Tendencies toward Internet-pornography-use disorder : Differences in men and women regarding attentional biases to pornographic stimuli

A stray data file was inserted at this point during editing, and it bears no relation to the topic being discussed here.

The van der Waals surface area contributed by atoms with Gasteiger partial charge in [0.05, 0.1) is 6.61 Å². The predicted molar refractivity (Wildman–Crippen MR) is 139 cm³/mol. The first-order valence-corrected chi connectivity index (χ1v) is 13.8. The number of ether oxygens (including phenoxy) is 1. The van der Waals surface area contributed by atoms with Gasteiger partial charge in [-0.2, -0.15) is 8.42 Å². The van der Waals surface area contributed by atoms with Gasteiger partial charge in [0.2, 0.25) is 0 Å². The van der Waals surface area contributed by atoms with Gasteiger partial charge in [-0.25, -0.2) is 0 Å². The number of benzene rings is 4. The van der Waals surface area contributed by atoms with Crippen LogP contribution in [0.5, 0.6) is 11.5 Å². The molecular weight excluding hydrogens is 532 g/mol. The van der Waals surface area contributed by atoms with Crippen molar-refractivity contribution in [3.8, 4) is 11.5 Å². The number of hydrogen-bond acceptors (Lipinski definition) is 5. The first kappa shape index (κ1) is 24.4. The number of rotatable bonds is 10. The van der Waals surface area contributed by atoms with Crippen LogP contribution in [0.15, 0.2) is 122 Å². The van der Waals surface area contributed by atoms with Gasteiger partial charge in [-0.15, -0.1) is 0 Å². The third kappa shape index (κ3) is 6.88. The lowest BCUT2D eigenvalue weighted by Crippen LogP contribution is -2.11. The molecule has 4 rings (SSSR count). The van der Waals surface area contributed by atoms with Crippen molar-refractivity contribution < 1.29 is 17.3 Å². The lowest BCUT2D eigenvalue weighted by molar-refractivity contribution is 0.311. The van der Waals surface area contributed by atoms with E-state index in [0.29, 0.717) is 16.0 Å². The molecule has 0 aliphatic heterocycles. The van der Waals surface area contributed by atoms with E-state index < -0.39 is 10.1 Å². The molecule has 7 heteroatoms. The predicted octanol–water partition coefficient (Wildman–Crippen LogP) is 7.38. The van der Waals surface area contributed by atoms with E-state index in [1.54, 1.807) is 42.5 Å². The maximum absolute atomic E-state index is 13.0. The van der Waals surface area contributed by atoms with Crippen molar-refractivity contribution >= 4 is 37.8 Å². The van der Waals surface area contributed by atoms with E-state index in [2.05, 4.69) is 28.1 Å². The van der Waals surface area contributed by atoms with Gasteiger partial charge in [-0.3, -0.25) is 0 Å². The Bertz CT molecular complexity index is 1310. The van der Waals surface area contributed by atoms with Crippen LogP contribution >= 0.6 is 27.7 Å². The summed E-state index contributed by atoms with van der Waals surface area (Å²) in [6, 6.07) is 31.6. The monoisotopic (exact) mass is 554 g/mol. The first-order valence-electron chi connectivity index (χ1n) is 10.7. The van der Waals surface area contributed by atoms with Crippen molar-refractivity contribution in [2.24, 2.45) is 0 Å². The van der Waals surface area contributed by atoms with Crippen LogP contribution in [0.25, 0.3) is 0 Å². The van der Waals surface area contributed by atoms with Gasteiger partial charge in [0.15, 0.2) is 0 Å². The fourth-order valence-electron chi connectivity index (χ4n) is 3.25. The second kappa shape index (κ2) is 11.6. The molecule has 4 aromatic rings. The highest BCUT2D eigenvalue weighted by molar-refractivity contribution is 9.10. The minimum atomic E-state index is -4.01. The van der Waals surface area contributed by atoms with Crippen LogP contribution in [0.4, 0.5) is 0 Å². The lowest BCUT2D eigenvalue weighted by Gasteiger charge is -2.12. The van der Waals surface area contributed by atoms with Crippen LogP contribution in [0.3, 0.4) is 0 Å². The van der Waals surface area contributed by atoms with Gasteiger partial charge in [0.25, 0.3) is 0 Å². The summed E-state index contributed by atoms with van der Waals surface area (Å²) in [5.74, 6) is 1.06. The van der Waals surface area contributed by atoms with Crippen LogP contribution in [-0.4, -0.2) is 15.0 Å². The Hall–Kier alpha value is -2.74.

Background and aims: Several authors consider Internet-pornography-use disorder (IPD) as addictive disorder. One of the mechanisms that has been intensively studied in substance- and non-substance-use disorders is an enhanced attentional bias toward addiction-related cues. Attentional biases are described as cognitive processes of individual’s perception affected by the addiction-related cues caused by the conditioned incentive salience of the cue itself. It is assumed in the I-PACE model that in individuals prone to develop IPD symptoms implicit cognitions as well as cuereactivity and craving arise and increase within the addiction process. Methods: To investigate the role of attentional biases in the development of IPD, we investigated a sample of 174 male and female participants. Attentional bias was measured with the Visual Probe Task, in which participants had to react on arrows appearing after pornographic or neutral pictures. In addition, participants had to indicate their sexual arousal induced by pornographic pictures. Furthermore, tendencies toward IPD were measured using the short-Internetsex Addiction Test. Results: The results of this study showed a relationship between attentional bias and symptom severity of IPD partially mediated by indicators for cue-reactivity and craving. While men and women generally differ in reaction times due to pornographic pictures, a moderated regression analysis revealed that attentional biases occur independently of sex in the context of IPD symptoms. Discussion: The results support theoretical assumptions of the I-PACE model regarding the incentive salience of addiction-related cues and are consistent with studies addressing cue-reactivity and craving in substance-use disorders.
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